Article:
The Electric Commentary

Tuesday, April 10, 2007


It's time for another dip in the EC mailbag! These are actual letters from EC readers.*

What is the most politically incorrect way to fight global warming?

- Sancho P.

A good question. What's the most offensive way to solve a very PC problem? You could spray paint large portions of the globe white, which would reflect light and heat back into space. You could also start using fuels that spray more particulate matter into the atmosphere which would have a similar effect, blocking heat from ever entering in the first place. Part of the reason (although an admittedly small part) that temperatures have been going up is that we have cleaner air, which allows more light and heat into the atmosphere.

We could also bulldoze "old growth" forests and bury the trees while replacing them with new saplings. New trees absorb more CO2 than old trees, and by burying the old trees we would create a carbon sink. Of course this would only work if it offset the emissions from the industrial processes necessary.

None of these are worth what they cost, of course, but that just makes them like most proposed global warming solutions.

What's the funniest line from Moe the Bartender on the Simpsons?

- Frito L.

Well Frito, Moe is not consistently funny and is better used as a pathetic foil for others. When Comic Book Guy walks into the bar and Moe asks "Hey Homer, who's the manatee?" that's pretty good. And I like this conversation:

Homer: Moe, I need your advice.
Moe: Yeah?
Homer: See, I got this friend named... Joey Jo Jo... Junior... Shabadoo.
Moe: That's the worst name I ever heard.
Joey runs out of the bar sobbing
Barney: Hey! Joey Jo Jo!

When Homer steals a "Who" concert from "New Springfield" an angry Moe is heard to say that:

That fat, dumb and bald guy sure plays some real hardball.

I might go with that because it's really clever and it took two rewatches for me to notice it.

I like Dilbert cartoonist Scott Adams comedy but when he writes about evolution and pseudoscience and free will he pisses me off. Is it OK if I still think he's funny even if I think he's a bit of a self-important moron on some issues?

- Franklin R.

Absolutely Frankie. In fact, I think you'll find that you disagree with most entertainers if you actually know what they think. Scott Adams has a strange sense of humor, but he is funny, and I think it's probably impossible to separate his humor from his, well, crazy views on certain subjects. Adams is usually brainstorming, in fact, in the unlikely event that he reads this answer he will almost certainly claim that I have no idea what his views are, and that he just writes what he writes for fun, or because it occurs to him. He calls it "Philosotainment."

I think that this is a cop out, but I also think it's a somewhat valuable cop out. It is sometimes useful to pontificate on certain subjects without having to justify everything that you do. Moreover, while I think that Adams may have started writing on these subjects for his own amusement, they now generate a bunch of hits every time he does it.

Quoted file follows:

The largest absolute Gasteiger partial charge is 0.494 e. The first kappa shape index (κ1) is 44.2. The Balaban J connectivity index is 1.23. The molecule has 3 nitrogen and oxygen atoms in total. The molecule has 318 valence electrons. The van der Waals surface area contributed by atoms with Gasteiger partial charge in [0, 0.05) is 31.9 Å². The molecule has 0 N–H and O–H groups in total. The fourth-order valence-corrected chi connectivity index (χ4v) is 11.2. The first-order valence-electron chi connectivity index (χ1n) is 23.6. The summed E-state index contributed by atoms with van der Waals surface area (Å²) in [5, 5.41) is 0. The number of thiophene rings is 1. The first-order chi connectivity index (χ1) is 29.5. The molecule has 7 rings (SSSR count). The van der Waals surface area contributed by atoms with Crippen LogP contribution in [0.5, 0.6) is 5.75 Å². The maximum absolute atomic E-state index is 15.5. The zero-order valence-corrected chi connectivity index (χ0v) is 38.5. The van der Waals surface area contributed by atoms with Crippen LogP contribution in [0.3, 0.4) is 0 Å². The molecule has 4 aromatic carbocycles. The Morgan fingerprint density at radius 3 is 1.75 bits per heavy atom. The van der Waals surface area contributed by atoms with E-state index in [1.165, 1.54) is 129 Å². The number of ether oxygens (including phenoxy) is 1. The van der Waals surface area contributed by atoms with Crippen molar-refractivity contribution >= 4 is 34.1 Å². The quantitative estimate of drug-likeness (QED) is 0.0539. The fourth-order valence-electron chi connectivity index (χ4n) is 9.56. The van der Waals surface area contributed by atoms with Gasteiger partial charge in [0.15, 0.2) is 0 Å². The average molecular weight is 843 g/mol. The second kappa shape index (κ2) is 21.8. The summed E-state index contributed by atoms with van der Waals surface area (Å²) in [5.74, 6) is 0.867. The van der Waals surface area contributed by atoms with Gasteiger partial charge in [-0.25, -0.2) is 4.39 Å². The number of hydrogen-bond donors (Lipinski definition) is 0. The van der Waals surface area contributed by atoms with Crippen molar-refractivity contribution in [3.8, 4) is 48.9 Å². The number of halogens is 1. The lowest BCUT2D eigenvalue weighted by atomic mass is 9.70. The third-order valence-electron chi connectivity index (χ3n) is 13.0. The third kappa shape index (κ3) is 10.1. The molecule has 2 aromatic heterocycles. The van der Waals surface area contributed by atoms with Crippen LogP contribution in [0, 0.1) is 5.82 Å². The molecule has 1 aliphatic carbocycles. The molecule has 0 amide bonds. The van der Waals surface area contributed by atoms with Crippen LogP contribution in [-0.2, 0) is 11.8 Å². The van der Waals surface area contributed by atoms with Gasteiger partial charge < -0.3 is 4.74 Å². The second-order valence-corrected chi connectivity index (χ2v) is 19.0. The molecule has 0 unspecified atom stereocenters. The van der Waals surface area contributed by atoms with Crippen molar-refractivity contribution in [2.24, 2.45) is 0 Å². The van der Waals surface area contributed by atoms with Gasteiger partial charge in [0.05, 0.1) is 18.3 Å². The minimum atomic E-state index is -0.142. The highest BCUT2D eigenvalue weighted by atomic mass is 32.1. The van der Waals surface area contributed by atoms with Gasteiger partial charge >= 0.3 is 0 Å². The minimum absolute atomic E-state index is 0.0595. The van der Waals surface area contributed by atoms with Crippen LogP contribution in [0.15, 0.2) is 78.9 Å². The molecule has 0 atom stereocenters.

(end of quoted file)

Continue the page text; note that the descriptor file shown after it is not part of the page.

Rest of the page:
Whatever Adams actually does think, his speculative views about evolution, about pseudoscientific crap like "The Secret," and about free will are incorrect. (Ed. - I think I have free will, therefore I have free will. Heh.) But he's still a funny guy, and if you're reading a cartoonist to gain deeper understanding of the mysteries of life, well, maybe you need to rethink your priorities.

Have you played the Nintendo Wii? What do you think?

- Arvid E.

I have and it is the wave of the future with regard to video games. It's not just that the motion-sensing controls are novel, it's that they actually work well. I'm a bit of a collector of video games and I have in my possession a game called Samba De Amigo for the now defunct Sega Dreamcast. The controllers for this game are motion-sensing maracas, and even though they barely work it's still super-fun. The Wii controllers work very well, and they're very intuitive, and they really do get you into the game. I'm not surprised that Nintendo is destroying Sony in sales even though there are not many games for the Wii. Even the bad games I've played have been pretty fun just because the physical act of doing something provides a more satisfying emotional payoff than a normal video game. It's not up to the level of playing an actual sport, but it's very impressive nonetheless.

Plus the "Virtual Console" allows you to play old NES, SNES, N-64, TurboGrafx, and Sega games. Nostalgia + increased interactivity = a winner. I'm a big fan of the bowling, and surprisingly, of the boxing.

I put Tabasco Sauce on everything. I think it's way better than ketchup, but it doesn't get enough pub! I know that one of your favorite articles is a feature by Malcolm Gladwell on ketchup. Is there anything like that on Tabasco Sauce?

- Rachel R.

Funny you should ask Rachel, my lovely wife recently forwarded a very interesting NYT's article on Tabasco Sauce and the makers of Tabasco. It contains fascinating info like:

When the peppers are harvested, they are shipped back to Avery Island where they are ground into mash. Salt is added and the mixture is put into old whiskey barrels from distilleries like Jack Daniels and Jim Beam to age for up to three years. (The bright red mash is so corrosive that forklifts last only six years.) After three years, a family member samples the mash and, if approved, it is mixed with vinegar and stirred for one month. The seeds and skins are then removed and the sauce bottled.

And this:

The family has not tweaked Tabasco to shave expenses or lower prices because they make money from more than just the sauce. On Avery Island, a 2,200-acre salt dome west of New Orleans, they mine rock salt, pump oil and natural gas and operate Jungle Gardens, a botanical garden. They also reuse everything, from selling their used oak barrels to selling the seed mash to a company for use in candies.